Preston & Tranent Towers - How did they figure in the '45?
Yahoo Flickr Raises some Questions: Anyone got Answers?
The suggestion is made that Tranent Tower [not to be confused with the late 19th century pub of the same name, or indeed with the doocot that stands just northwest beneath Tranent Churchyard where the Camerons took canon fire from the redcoats on the afternoon of September 20th ....] that Tranent Tower might have been used by The Prince as a lookout point on September 20th. Indeed it might since it would have had a commanding view across the marshes and fields to the Forth, unless the Earl of Hertford 1547 [later Duke of Somerset] or Cromwell  had messed it up so much as to render it useless in '45.
What Flickr has to say - HERE:
"Tranent Tower was visited by Nigel Tranter in the 1960s and still had a roof on then, although he stated that it was close to falling in.
It duly did! Tranter goes on to say "Modern Tranent is not so rich in traditional architecture and charm generally that it can afford to lose this pleasing little relic of a past age. Its size would make its restoration of moderate cost." Maybe the 'Belters' were unimpressed with his thoughts about their town because it would seem that nobody took much notice of his opinion for the better part of 50 years, however that may be all about to change. Word has it that the building has recently sold at auction (they were looking for a sum of £45,000 for it), so hopefully things are looking up again!
click to enlarge both images
"Not much of the tower’s history appears to be known. Though now surrounded by the town, it would seem to have been built as a country laird’s house on a small scale. It was probably built in the 16th century by the Seton family, and then about the beginning of the 17th century the property was acquired by the family of Wallange or Vallance, who retained in until late last century (late 1800s). It is said to have been the only property within the Barony on Tranent which held its feu charter directly of the crown, the ‘rental mail’ being traditionally a snowball in midsummer and a rose in midwinter annually, the feu collector to proceed to the top of the tower to receive this. How the snowball was produced we are not told – though it is just possible that one of the many underground coal workings might have served as an ice-box to store a suitable consignment of snow. [Ed: The ancient Baronial title was recently offered for sale by the executors of the late Baron David Garrison for a sum in excess of £50,000.]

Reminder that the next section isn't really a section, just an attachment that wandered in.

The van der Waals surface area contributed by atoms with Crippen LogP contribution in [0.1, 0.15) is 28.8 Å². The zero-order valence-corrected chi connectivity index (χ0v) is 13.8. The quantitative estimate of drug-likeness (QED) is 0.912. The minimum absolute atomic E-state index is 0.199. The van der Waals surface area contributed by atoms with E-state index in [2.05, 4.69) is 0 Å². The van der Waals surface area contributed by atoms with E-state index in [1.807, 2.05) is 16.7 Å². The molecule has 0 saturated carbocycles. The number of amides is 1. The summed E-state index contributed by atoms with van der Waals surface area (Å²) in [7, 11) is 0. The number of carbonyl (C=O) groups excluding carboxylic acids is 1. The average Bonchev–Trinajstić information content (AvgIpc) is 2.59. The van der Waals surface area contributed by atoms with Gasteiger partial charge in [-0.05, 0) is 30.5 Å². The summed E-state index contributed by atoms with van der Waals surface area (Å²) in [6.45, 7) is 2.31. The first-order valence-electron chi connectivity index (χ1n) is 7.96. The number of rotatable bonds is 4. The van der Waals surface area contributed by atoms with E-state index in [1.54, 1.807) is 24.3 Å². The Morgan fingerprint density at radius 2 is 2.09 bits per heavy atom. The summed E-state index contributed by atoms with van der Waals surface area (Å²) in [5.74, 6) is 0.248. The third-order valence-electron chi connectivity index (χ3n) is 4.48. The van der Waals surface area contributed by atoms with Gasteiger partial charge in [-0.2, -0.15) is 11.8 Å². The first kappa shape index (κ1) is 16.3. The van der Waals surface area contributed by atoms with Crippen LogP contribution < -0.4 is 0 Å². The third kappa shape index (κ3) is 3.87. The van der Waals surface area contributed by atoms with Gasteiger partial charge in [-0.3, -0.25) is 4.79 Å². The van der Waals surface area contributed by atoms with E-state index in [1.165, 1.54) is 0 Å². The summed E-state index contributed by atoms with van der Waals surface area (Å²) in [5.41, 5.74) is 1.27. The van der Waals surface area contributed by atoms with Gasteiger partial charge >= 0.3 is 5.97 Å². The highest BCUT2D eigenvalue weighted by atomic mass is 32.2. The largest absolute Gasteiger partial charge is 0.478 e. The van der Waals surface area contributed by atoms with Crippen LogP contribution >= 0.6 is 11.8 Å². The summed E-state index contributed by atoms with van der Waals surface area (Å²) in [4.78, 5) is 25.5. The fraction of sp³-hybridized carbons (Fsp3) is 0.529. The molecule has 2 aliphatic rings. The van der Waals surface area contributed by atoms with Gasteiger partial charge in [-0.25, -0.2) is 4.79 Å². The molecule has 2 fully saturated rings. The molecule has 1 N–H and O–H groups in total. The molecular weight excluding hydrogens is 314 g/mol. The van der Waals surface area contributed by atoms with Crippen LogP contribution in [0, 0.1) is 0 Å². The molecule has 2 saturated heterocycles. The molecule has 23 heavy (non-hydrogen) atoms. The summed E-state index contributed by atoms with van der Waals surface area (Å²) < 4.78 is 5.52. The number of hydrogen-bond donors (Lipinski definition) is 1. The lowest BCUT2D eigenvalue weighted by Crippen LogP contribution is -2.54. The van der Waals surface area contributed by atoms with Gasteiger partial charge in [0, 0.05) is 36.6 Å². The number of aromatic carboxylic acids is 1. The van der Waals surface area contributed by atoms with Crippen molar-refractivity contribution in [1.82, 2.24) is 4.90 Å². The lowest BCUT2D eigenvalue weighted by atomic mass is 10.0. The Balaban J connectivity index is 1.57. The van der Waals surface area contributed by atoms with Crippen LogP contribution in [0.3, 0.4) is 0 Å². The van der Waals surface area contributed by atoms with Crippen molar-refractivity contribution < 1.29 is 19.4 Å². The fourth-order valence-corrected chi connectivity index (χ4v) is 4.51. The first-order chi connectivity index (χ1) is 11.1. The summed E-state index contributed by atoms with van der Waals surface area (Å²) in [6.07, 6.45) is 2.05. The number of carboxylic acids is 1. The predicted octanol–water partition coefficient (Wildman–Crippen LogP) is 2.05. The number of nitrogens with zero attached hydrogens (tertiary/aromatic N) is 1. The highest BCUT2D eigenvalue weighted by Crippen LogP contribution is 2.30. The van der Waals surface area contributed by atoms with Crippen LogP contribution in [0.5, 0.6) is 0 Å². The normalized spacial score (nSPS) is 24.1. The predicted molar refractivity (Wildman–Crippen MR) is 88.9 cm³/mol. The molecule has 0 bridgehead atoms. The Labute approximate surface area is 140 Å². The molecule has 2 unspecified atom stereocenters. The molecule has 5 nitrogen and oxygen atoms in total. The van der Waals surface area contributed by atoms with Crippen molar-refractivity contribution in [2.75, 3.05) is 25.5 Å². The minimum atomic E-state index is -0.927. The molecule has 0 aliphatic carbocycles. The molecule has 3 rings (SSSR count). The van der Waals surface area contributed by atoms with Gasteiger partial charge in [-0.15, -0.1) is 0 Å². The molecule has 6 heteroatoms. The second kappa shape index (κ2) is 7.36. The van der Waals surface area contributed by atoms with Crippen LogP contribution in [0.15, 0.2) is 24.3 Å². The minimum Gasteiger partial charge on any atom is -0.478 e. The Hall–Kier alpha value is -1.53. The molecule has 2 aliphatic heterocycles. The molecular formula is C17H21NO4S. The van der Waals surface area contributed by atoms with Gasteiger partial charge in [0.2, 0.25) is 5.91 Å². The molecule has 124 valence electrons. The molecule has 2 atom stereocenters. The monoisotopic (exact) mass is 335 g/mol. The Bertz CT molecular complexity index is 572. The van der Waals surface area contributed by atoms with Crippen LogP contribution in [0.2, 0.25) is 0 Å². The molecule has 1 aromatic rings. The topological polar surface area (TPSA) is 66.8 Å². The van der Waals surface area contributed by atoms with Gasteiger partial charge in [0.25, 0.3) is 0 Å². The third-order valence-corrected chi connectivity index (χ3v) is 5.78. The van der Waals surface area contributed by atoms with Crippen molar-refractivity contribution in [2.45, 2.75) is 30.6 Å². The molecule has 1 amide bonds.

"The early stages of the Battle of Prestonpans occurred not far from here. The Jacobite army, arriving from Edinburgh, kept mostly to the brow of the hill here, from which they were able to look down at the Hanovarian army, who had marched here from Dunbar and had taken up a very strong position on the coastal plain below. There was a brief exchange of musketry in the late afternoon around the church, after which the two sides separated to contemplate what to do next. The Jacobites spent the night up here and Tranent Tower was probably used by them, but by the morning they were gone, led off through the morning mist by a local man, who knew a path that circumnavigated the bogs that protected the front of the Hanovarian position, and allowed them to reach a position from where they made their startlingly successful surprise attack."
"Preston Tower is one of four fortified laird's houses that stand quite close together within the town of Prestonpans - a most unusual situation. It would seem that they were not 'townhouses' as such, like 'Argyll's Lodgings' in the town of Stirling for example, but the seats of country lairds. The common thread that perhaps explains their proximity would seem to be the Hamilton family, who were so influential and prosperous right across the central belt of Scotland in the early 17th century. The others are Hamilton House, Northfield House and Harlawhill."
[Editor] We do know from Carlyle's Autobiography that Preston Tower was used by spectators on the 21st September and possibly by the redcoats the day previous for observing the Highlanders. The ruin it now is has been carefully preserved along with the Laburnam arched gardens.
Published Date: February 4th 2009